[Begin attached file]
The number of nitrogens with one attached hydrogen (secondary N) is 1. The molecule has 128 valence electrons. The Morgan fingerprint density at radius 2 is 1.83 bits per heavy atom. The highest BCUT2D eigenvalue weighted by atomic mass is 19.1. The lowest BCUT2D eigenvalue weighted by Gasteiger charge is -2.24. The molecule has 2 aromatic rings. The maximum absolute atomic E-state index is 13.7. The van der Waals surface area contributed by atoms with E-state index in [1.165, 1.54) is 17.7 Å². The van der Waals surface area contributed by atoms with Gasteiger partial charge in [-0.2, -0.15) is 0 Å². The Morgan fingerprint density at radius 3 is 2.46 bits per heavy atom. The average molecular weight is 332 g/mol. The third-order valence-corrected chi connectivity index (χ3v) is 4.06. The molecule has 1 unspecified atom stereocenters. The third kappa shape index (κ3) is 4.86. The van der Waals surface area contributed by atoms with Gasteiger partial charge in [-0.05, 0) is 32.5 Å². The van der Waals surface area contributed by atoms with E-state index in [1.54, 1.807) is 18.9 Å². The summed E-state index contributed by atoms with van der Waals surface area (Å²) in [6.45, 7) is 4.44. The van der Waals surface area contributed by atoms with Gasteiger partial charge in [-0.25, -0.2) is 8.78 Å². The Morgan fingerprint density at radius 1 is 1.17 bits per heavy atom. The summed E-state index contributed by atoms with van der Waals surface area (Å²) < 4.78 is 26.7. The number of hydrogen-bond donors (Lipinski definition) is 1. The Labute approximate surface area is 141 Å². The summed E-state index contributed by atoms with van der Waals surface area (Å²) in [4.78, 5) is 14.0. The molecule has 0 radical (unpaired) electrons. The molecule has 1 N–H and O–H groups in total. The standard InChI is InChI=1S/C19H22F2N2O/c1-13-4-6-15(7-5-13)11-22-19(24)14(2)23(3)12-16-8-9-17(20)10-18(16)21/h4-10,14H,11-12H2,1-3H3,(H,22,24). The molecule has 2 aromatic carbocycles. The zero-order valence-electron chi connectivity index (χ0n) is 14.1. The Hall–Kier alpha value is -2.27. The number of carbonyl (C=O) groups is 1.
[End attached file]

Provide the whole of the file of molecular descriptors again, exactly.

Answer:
The number of nitrogens with one attached hydrogen (secondary N) is 1. The molecule has 128 valence electrons. The Morgan fingerprint density at radius 2 is 1.83 bits per heavy atom. The highest BCUT2D eigenvalue weighted by atomic mass is 19.1. The lowest BCUT2D eigenvalue weighted by Gasteiger charge is -2.24. The molecule has 2 aromatic rings. The maximum absolute atomic E-state index is 13.7. The van der Waals surface area contributed by atoms with E-state index in [1.165, 1.54) is 17.7 Å². The van der Waals surface area contributed by atoms with Gasteiger partial charge in [-0.2, -0.15) is 0 Å². The Morgan fingerprint density at radius 3 is 2.46 bits per heavy atom. The average molecular weight is 332 g/mol. The third-order valence-corrected chi connectivity index (χ3v) is 4.06. The molecule has 1 unspecified atom stereocenters. The third kappa shape index (κ3) is 4.86. The van der Waals surface area contributed by atoms with Gasteiger partial charge in [-0.05, 0) is 32.5 Å². The van der Waals surface area contributed by atoms with E-state index in [1.54, 1.807) is 18.9 Å². The summed E-state index contributed by atoms with van der Waals surface area (Å²) in [6.45, 7) is 4.44. The van der Waals surface area contributed by atoms with Gasteiger partial charge in [-0.25, -0.2) is 8.78 Å². The Morgan fingerprint density at radius 1 is 1.17 bits per heavy atom. The summed E-state index contributed by atoms with van der Waals surface area (Å²) < 4.78 is 26.7. The number of hydrogen-bond donors (Lipinski definition) is 1. The Labute approximate surface area is 141 Å². The summed E-state index contributed by atoms with van der Waals surface area (Å²) in [4.78, 5) is 14.0. The molecule has 0 radical (unpaired) electrons. The molecule has 1 N–H and O–H groups in total. The standard InChI is InChI=1S/C19H22F2N2O/c1-13-4-6-15(7-5-13)11-22-19(24)14(2)23(3)12-16-8-9-17(20)10-18(16)21/h4-10,14H,11-12H2,1-3H3,(H,22,24). The molecule has 2 aromatic carbocycles. The zero-order valence-electron chi connectivity index (χ0n) is 14.1. The Hall–Kier alpha value is -2.27. The number of carbonyl (C=O) groups is 1.